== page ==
Juliane Nguyen, University of North Carolina-Chapel Hill
Developing Therapeutic Materials to Redirect Cellular Chatter
Written by Arun Kumar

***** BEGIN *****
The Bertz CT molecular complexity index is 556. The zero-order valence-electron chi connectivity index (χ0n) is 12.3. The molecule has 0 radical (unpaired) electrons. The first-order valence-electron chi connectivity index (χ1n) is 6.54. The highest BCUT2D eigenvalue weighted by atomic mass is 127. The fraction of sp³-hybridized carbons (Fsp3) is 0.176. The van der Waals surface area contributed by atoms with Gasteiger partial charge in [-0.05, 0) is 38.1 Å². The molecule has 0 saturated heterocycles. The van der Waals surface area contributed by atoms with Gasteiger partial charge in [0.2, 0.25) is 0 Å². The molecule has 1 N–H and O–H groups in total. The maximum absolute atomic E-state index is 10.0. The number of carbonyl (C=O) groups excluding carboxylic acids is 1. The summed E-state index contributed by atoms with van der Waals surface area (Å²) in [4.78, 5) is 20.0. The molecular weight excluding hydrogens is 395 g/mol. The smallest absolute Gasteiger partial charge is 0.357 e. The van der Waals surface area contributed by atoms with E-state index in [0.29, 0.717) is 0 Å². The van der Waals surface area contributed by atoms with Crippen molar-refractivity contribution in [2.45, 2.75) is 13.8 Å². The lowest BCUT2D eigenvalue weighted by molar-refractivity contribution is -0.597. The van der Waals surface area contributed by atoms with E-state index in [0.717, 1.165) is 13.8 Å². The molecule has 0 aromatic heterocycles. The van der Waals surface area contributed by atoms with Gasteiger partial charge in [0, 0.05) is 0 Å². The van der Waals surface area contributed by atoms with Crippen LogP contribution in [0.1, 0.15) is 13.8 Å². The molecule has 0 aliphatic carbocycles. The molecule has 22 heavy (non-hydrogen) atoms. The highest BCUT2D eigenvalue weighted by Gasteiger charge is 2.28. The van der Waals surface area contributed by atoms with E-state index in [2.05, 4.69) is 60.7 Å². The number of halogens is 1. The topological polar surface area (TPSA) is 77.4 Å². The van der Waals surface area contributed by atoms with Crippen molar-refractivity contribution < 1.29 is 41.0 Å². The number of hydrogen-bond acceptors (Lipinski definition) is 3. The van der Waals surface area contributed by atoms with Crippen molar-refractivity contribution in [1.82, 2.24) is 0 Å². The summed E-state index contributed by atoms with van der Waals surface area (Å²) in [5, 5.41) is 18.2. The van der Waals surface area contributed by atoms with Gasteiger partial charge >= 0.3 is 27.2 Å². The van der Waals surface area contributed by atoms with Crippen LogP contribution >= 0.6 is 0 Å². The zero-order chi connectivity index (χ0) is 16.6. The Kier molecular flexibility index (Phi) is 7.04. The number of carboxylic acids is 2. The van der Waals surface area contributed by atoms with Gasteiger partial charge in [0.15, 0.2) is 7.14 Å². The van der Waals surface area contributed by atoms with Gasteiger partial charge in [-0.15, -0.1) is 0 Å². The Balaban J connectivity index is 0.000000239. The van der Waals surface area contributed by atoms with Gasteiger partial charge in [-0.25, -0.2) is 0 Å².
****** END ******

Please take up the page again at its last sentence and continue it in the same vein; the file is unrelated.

Cellular communication takes place when soluble proteins such as chemokines, cytokines, or exosomes are exchanged between cells. Exosomes are tiny vesicles secreted by cells containing proteins, nucleic acids, lipid profiles, or other molecules. Recently, exosome communication has brought light to interesting functionality in the growth and repair of cardiac tissue. Juliane Nguyen presents that the exosomes secreted by damaged cardiac tissues can recruit mesenchymal stem cells (MSCs) from the bone marrow and have a regenerative and angiogenetic effect at the damage site. Looking closely at the content of exosomes, the group was able to associate the activity of a microRNA, miR-101 isolated from the exosomes to the regenerative pathways such as angiogenesis and anti-apoptotic signaling. Mice suffering from myocardial infarction treated with miR-101 loaded MSCs displayed reduced fibrosis and improved cardiac function. The next question the research group wanted to answer was how to upscale the exosome production from the cells and use it as a therapeutic intervention. Small molecules like N-Methyldopamine and Norepinephrine were found to regulate protein targets that significantly promoted exosome production and increased the exosomes secreted per cell without affecting the protein composition within them. With an improved exosome secreted, the group is focusing on using RNA-based materials to modulate the cellular communication and target miRNA to a specific cellular location to promote therapeutic outcomes.